Once that sunk in, I sat up rather quickly and looked around. What I saw, from my perspective, was nothing less than astonishing. There, a scant fifteen feet away, in the morning sunshine, was my best friend Fuzzy, a 120 lb. ex-police German Shepherd, who was herding and watching over a pretty filthy toddler wearing nothing but a sagging diaper and a winning smile. This was the source of the squealing. It was readily apparent the kid really liked the nice doggie and I already knew Fuzzy doted on kids. It seemed we had somehow inherited a child. Well, fuck me. . . .

“What the hell, Fuzzy?”

“Oh, hey Boss. Look what followed me home! Can I keep him?”

“Can you keep him? Shit man, that’s a kid! He’s not a pet. And we damn sure can’t afford one of those. The diapers alone. . . .”

“Yeah, speaking of diapers, Boss, this needs a change.” Fuzzy nosed the kid’s ass and turned away, snorting and then flopping his tongue out. Would have been comical, if the situation weren’t so dire.

“Well, I don’t happen to have a supply of Pampers here. We’ll have to go shopping. More importantly, where the hell did you find him?”

“Oh, he was just wanderin’ around down there,” Fuzzy pointed with his nose, “and as soon as he saw me, he just latched onto me.”

“He’s gotta be about freezin’ to death. Let’s find somethin’ to warm him up a bit.” I started digging around through my semi-clean clothes and came up with a flannel shirt that would have to do. I rolled the sleeves until they were half their length or less and quickly popped the kid into the shirt. It actually wrapped around twice, but that was okay. Extra layers wouldn’t hurt. All the while I was doing this, he was squirming and hollering. As soon as I set him back down, he went straight to Fuzzy and he was fine.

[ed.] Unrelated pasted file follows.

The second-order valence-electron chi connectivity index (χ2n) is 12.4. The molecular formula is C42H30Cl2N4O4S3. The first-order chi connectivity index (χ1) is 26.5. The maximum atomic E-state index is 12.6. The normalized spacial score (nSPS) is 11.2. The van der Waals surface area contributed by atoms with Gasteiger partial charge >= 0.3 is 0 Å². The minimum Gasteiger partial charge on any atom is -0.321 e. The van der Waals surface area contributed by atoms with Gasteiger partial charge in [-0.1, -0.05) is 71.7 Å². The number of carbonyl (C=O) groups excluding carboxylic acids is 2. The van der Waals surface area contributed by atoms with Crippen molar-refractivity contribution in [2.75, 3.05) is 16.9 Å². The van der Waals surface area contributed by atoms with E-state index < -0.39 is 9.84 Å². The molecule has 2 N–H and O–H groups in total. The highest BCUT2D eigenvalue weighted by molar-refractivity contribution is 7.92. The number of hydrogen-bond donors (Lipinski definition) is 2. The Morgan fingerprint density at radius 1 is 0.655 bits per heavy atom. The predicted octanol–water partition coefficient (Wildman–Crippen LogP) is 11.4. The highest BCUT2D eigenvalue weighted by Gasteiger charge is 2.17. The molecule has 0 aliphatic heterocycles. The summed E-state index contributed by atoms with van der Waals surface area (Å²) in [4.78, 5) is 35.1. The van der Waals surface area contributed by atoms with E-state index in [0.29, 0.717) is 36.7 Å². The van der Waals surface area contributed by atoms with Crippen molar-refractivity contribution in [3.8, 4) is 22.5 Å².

“I think we’re gonna need the cops for this deal, but first you’d better show me where you found him.” I picked the boy up and balanced him on my arm as we started out walking south along Ninth. He was barefoot and he was a black kid and, being white as a flock of seagulls myself, I knew this might cause some real problems if someone saw us and took the whole deal the wrong way. What do you say to the first big guy or lady who wants to know where you got that kid? ‘Honest, Dude, I’m really not a child thief/molester, please don’t shoot me in my ass. . . ?

We only went a couple of blocks when Fuzzy stopped and said, “Right there, Boss. He was playin’ in that vacant lot right there. I was just out for a mornin’ pee and he spotted me and . . . you know the rest.”

The area wasn’t all that promising. The houses on either side of the vacant lot were boarded up and the ones further away looked like crack houses. Further south, I saw one house that looked like it had been cared for in a reasonable manner and I started that way. On my arm, the kid was slobbering and making car noises. I wondered if he was trying to cut a new tooth.

I looked the house over from the street, taking in pale yellow siding and white trim on a frame that was probably built after World War II, when the soldiers came home. A dark green Pontiac Grand Prix sat in the gravel drive to the right of the house and some forsythia bushes were starting to bud out next to the porch. As soon as I started up the porch steps, the kid started wailing.

I stopped and looked at Fuzzy. He was looking up at me, his tail slowly wagging. “Just set him down here, Boss. I’ll watch him.”